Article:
Just my personal opinion is that still a long shot that neither Buckly or Yantz. Nor Cayman Shutter who attended E-Camp then finished his 2 years of eligibilty for Regina Rams or Kyle Quinlan will get much of a chance from most teams.
Just to make clear. I DONT AGREE WITH THIS TREETMENT, but likely the reality at the current.

Yantz comes with a bit of a unique situation. In that playing and starring at QB for the top VI Raiders BCFC Juniors. He did spend a full camp with the Lions under a CFL rule that had teams to bring in Potential Canadian QBs that would be non counters to the roster as well as eligible to turn pro that season. Yantz did spend the whole camp with the Lions rooming with former VI Raider teamate RB Andrew Harris. Bouno a big proponent of BCFC and Junior Football and uses the old territorial excemption rule on a regular basis every year. With players doubling as PR players moonlighting as playing BCFC on weekends up to players who are on the roster for many roles.
I would wonder if Buono would actually re invite him back to Lions TC and possibily keep him around somewhere within a roster structure spot.

After two seasons in the CIS for Manitoba and being among the top CIS QBs. Bombers new coach Mike O’Shea has quietley recent was said to be a proponent for Canadian QBs, Although the time was not now. So leaving him doubtful that the Bombers would even look.

Buckley I dont think is a or the QB that may get a remote chance to play QB. Again thats just my Opinion.

Shutter has openly said he would like to play QB in the CFL. Unique situation for him as well. grew up in Hawaii since he was 10. got the US training at B every talks about. was A HS all state QB. was a three year top back up at Hawaii. Never got his real shot to play. DUI is final season sealed his fate. Did however graduate from Hawaii that year went to E-Camp. and showed the rifle arm for the Regina Rams. Unfortunate the Rams were in rebuilding mode during his time, post Mueller era.
From Regina Riders showed zero interest and chose Regina Junior Prairie QB just to fill the CFL mandate.

Quinlan certainly I think has the ability. that whole thing left a bad taste in his mouth with the Montreal situation but still is on their suspended list. Spent last two years with MAC as a coach.
Is it possible that he would still be interested. Could AC persuade Popp to expand his plan and give AC a Canadian QB with a minimum salary and place said QB on the 6 game IR at let AC begin his project to develop said QB during the entire season. If goes well continue with said QB for the next season to progress to the next level as any developent QB would be given. Could/will he make a personal out reach to connect and seriously talk with Quinlan.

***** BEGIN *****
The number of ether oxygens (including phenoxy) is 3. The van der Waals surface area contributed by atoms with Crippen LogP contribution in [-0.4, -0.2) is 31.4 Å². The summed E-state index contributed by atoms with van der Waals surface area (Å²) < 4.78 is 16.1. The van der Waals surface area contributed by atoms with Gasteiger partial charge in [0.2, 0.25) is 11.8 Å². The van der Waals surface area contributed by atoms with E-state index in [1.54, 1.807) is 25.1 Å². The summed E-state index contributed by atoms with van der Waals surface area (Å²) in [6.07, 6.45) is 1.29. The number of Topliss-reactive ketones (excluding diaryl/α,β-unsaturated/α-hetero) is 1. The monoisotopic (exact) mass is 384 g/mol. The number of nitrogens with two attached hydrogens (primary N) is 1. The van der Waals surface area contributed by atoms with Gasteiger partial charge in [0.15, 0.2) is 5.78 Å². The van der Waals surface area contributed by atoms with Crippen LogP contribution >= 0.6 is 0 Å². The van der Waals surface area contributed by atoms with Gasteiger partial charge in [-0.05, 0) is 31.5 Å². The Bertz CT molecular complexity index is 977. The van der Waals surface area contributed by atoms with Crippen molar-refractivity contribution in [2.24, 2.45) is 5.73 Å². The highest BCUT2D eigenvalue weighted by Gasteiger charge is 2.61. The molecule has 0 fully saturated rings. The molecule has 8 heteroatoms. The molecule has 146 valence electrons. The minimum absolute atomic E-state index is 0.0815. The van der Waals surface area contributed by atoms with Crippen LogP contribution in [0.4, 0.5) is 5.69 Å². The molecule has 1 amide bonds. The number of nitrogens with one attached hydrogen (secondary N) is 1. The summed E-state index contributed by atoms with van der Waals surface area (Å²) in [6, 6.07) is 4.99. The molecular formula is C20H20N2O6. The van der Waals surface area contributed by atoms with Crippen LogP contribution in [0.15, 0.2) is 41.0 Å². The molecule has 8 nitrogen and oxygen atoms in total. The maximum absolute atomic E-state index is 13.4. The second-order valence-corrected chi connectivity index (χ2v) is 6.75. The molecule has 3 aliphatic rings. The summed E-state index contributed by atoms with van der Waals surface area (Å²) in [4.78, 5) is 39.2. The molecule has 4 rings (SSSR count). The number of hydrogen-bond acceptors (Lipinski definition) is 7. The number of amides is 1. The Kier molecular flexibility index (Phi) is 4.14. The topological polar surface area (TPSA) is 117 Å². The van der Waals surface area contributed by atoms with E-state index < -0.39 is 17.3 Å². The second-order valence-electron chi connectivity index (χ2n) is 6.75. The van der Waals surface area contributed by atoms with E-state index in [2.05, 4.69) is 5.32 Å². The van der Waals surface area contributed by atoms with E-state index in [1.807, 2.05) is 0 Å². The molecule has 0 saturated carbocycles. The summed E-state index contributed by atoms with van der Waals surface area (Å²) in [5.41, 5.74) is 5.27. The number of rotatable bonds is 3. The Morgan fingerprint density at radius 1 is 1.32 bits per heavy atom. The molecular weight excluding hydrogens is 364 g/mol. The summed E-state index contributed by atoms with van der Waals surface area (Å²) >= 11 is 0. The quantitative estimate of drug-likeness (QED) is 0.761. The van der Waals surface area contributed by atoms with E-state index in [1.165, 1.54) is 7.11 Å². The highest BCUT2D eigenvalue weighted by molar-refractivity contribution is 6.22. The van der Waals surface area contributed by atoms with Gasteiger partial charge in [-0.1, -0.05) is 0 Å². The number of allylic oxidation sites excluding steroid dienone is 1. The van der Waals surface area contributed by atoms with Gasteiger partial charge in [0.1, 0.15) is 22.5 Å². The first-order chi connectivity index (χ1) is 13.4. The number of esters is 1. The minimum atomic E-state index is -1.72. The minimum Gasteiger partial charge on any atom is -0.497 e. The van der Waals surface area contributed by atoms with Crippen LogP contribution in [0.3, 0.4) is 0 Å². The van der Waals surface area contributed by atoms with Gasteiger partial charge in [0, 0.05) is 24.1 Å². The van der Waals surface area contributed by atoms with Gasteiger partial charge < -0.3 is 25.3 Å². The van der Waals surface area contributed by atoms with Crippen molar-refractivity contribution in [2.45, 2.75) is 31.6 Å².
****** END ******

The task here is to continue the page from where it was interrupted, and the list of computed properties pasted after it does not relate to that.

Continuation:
For AC and Montreal if Quinlan is not interested. would Popp allow AC to bring a Canadian QB or two to raining camp for the full duration. One or tow that they both decide would be the best fit. Then allow AC the same minimum contract for said QB with a place on the 6 game IR to begin his development.

Again MY Personal Opinion would be of Quinlan, Shutter, and Yantz. Buckley may have it as well.
I personally would like to see all four get a roster spot on the 6 game to develop, since there is no special existing spot that AC has requested should become into effect during next CBA.

I dont think 4 teams would do it is the problem. I think/hope that Montreal will do it. Realistically they cant carry all four. One would be a very realistic though. Montreal has carried up to 5 QBs in the recent past.
Also not to say said QB has to remain on the 6 game all season. Just suggesting that it is a possibility and is done on a regular basis with rookie prospect QBs that teams look to develop over stages.

One team, 45K or so, To do the right thing and give a Canadian QB a real extended chance to develop as they would any other QB. Heck Quinlan coming out at the time could easily have been a game day number three and run short yardage during his rookie year.

When you come out of University at 24 or 25 you are a man not a kid. If you can't make it at QB position after 2 or 3 years
as third string you never will. Kids in WHL Try out at 18-20 to make NHL. Some do some don;t but there KIDS.